So on that basis, I am concluding that Low Code always presents an “acceleration” or a handicap as they say in golf which puts us ahead of the game to “start” the solution … but there will always be traditional code solutions because there will be new things that will certainly defy the wheel-design du jour and sometimes we need to start well before that line because the starting point just isn’t appropriate.

But wait!  We cannot leave it there because there is still one major aspect to this discussion that will be the subject of my next blog (yes, I am setting up the sequel MCU style at the end.)  In summary, there is still room for all types of coding to exist and be applied even if the concept behind low code is to increase ROI through a better starting point and potentially cleaner application lifecycle. But ultimately choosing one or the other or even the mix, will still depend on a lot of factors not to mention the organization’s goals and culture itself.  The one thing that should be the next step to follow up on this topic is to address GOVERNANCE.  Spoiler alert:  Centers of Excellence and Governance policies can make or break the solutions in all aspects of code but for Low Code and the push for the so-called “Citizen developers”, it becomes Critical.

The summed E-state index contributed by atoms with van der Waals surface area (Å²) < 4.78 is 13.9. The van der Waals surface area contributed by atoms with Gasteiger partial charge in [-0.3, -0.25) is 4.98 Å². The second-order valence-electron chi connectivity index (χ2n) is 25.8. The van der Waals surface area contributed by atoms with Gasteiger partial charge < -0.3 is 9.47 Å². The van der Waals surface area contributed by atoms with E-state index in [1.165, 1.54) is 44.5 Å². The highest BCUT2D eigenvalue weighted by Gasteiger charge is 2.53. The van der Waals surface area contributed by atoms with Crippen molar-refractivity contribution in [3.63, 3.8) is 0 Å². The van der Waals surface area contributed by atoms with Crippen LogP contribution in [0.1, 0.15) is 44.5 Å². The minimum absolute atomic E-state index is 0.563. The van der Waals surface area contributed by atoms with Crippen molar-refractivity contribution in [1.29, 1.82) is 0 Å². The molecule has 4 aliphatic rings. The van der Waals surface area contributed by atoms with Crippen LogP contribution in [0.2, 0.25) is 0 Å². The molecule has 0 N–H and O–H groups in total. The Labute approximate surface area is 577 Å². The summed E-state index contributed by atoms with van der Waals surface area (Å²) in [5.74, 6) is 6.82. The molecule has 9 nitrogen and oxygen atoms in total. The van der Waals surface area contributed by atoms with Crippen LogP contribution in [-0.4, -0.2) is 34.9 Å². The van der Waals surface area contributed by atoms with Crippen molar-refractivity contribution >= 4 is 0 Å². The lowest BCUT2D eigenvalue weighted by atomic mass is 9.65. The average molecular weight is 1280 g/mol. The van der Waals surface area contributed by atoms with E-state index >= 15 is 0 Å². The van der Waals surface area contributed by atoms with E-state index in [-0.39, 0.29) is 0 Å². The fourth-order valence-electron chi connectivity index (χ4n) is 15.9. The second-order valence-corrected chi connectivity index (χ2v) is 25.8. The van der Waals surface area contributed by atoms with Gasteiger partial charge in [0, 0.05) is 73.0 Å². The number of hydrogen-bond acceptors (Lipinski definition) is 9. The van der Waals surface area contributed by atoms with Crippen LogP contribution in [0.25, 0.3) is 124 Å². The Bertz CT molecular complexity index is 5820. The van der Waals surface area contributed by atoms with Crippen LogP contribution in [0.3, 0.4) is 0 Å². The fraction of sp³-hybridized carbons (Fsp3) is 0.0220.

References:

The Total Economic Impact™ Of Microsoft Power Platform

Ralph Rivas

About

I am a seasoned professional with nearly two decades of experience delivering quality software and solutions. I am currently with Sogeti in the corporate Applications and Cloud Technologies group as a National Solutions Architect focused on the Power Platform and M365 ecosystem where I am actively promoting and growing the technologies and features to help customers make the most of their digital modernization journey.